"A totally different Case is heard on CREATIVE EXPLOSIONS (Musicase 6). This reissuing of a 1981 recording pits him with percussionist Mark Lignell, plus saxophonist Don Anderson and bassist/percussionist Chris Clarke on the last cut (Three Jazz Dialogues, 44:12, 1981, Dallas, TX, Ft. Worth, TX). Case eschews the ballads and popular tunes favored in recent years and instead concentrates on piano explorations based on an aggressive improvised platform. Kernals of his lyrical style glean through at times, but the music takes a wide-open stance where Case maneuvers unencumbered while exchanging free, interactive dialogue with Lignell. Case turns introspective at times, brooding over the keys, and then he breaks the mood and muscles his way out of his melancholy frame of mind. On the quartet cut, the band erupts. Case penetrates with percussive low-register punctuation around his upper-key flights, causing Anderson to respond with anguished saxophone wails of mystic spiritualism. Case's abandonment of time is in stark contrast with his melodic playing of late, making this date a tasty morsel for the adventurous listener."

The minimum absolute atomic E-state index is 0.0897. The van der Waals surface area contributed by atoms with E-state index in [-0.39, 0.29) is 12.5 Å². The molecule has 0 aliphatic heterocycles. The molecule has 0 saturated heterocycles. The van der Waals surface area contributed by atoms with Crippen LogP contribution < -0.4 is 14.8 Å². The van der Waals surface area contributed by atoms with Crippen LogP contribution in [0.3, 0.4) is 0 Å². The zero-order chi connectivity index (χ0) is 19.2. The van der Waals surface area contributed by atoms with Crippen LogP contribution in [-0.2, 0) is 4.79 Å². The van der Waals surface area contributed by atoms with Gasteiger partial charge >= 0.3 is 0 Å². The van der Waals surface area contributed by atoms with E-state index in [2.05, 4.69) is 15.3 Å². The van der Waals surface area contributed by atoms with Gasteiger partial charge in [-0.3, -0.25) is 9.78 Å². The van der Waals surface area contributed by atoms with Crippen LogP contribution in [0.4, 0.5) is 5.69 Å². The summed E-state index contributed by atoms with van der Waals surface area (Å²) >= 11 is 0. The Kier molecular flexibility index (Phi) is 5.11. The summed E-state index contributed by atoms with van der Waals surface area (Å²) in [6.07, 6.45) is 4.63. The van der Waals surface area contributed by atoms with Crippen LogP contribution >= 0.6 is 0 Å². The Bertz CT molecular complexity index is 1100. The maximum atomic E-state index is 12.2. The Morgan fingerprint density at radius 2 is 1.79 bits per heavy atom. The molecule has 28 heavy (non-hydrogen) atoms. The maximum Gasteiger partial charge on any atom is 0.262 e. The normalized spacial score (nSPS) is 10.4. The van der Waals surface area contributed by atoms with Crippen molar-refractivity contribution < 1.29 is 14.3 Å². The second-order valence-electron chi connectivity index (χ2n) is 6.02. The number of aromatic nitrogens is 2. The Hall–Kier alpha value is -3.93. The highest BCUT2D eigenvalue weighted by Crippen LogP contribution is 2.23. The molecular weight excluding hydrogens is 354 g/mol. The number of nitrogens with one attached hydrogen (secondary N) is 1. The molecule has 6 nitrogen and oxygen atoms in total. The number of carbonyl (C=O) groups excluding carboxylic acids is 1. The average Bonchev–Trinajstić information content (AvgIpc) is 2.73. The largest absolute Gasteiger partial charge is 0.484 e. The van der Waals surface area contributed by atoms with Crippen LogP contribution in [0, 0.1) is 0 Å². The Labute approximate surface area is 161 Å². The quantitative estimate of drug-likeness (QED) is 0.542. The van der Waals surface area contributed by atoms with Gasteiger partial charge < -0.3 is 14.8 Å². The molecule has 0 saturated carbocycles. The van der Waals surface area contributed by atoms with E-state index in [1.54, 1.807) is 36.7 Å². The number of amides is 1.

Roy Lee Brown and his Musical Brownies - WESTERN SWING HERITAGE, A Tribute to Milton Brown and his Musical Brownies (Priority Records PTS-3001). Cassette album reviewed by RICH KIENZLE in the March-April 1990 issue of COUNTRY MUSIC MAGAZINE.

Opening Theme / If You Can't Get Five Take Two; Texas Hambone Blues; Stealing; Right or Wrong; House at the End of the Lane; Four or Five times; Roseland Melody; One of Us Was Wrong; Don't Ever Tire of Me; You're Tired of Me; I Had Someone Else; Old Watermill; Chinatown My Chinatown; My Mary; Closing Theme.

Roy Lee Brown, vocals & leader; Wes Westmoreland, fiddle; Randy Elmore, fiddle & electric mandolin; Tom Morrell, pedal steel guitar; Johnny Case, piano; Billy Luttrell, rhythm guitar; Leon Rausch, bass (electric) and harmony vocals; Bob Venable, drums.  Recorded August 1989.